Knowledge, awareness, attitudes and screening practices towards breast and cervical cancer among women in Nepal: a scoping review

Aim
Breast and cervical cancers have emerged as major global health challenges and disproportionately affect women in low- and middle-income countries, including Nepal. This scoping review aimed to map the knowledge, attitudes and screening practices for these cancers among Nepali women to improve cancer outcomes and reduce inequality.

Methods
Five electronic databases (CINAHL, Embase, Global Health, PsycINFO and PubMed), grey literature, and reference and citation lists were searched for articles published in English up to June 2021. Articles were screened against inclusion/exclusion criteria, and data from eligible studies were extracted. Results were summarised narratively.

Results
The search yielded 615 articles, 38 of which were included in this scoping review (27 cervical cancer, 10 breast cancer, 1 both cancers). Levels of knowledge regarding breast and cervical varied widely. The main knowledge gaps were misconceptions about symptoms and risk factors, and poor understanding of screening behaviours. Screening practices were mostly inadequate due to socio-cultural, geographical or financial barriers. Positive attitudes towards cervical screening were associated with higher education and increased knowledge of screening modalities. Higher levels of knowledge, (health) literacy and participation in awareness campaigns facilitated breast cancer screening.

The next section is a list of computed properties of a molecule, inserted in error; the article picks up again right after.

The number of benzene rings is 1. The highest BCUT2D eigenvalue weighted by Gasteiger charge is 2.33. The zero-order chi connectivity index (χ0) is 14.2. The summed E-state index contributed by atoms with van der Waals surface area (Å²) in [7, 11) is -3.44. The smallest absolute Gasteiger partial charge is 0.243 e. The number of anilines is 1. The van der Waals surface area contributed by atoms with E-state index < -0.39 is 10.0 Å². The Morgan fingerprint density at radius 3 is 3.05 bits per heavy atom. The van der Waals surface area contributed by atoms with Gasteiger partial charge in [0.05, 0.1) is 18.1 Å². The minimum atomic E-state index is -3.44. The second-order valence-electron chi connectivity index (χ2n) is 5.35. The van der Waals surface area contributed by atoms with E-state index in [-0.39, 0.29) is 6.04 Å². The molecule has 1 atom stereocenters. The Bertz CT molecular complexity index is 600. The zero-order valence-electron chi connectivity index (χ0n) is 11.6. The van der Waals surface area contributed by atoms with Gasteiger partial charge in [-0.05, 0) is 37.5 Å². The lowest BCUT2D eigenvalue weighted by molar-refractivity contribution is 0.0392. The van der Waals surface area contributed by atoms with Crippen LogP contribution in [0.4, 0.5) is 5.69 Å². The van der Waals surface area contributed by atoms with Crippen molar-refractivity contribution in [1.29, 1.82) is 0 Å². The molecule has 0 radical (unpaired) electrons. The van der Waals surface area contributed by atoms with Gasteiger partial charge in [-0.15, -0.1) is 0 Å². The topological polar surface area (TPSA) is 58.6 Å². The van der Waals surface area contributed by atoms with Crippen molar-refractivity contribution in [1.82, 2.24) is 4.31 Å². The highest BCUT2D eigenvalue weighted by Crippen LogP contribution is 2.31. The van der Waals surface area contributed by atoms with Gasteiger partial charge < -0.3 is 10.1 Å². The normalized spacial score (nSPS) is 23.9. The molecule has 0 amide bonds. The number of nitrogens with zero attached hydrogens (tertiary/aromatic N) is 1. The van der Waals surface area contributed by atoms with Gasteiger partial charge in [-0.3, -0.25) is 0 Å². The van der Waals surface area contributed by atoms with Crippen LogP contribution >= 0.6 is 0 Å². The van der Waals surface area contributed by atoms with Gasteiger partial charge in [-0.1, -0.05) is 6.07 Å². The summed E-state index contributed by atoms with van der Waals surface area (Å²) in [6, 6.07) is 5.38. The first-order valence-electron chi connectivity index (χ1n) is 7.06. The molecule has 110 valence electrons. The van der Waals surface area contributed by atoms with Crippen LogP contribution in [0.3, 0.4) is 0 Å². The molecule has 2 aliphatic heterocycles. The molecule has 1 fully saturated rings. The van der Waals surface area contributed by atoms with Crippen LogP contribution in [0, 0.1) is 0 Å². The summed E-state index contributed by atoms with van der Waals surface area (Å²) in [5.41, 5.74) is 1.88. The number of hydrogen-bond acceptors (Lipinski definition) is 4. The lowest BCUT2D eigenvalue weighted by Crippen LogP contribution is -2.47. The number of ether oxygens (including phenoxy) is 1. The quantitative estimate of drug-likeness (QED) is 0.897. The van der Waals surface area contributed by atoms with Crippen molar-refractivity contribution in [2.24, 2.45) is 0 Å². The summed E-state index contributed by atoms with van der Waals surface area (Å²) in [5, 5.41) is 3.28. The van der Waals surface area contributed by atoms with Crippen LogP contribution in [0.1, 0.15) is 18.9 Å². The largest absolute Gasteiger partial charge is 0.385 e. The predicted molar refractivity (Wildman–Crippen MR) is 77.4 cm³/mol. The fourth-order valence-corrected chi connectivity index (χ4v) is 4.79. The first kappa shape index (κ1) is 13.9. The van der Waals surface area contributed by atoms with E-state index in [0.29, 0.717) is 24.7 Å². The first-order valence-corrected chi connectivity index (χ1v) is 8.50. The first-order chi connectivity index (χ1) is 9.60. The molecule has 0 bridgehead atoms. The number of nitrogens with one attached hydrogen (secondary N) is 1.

Conclusion
Knowledge and screening practices for breast and cervical cancer among Nepali women were poor and highlight the need for awareness and education programmes. Future research should explore community health worker-led awareness and screening interventions for cervical cancer, and programmes to increase the practice of breast self-examination and clinical breast examinations to support early diagnosis of breast cancer.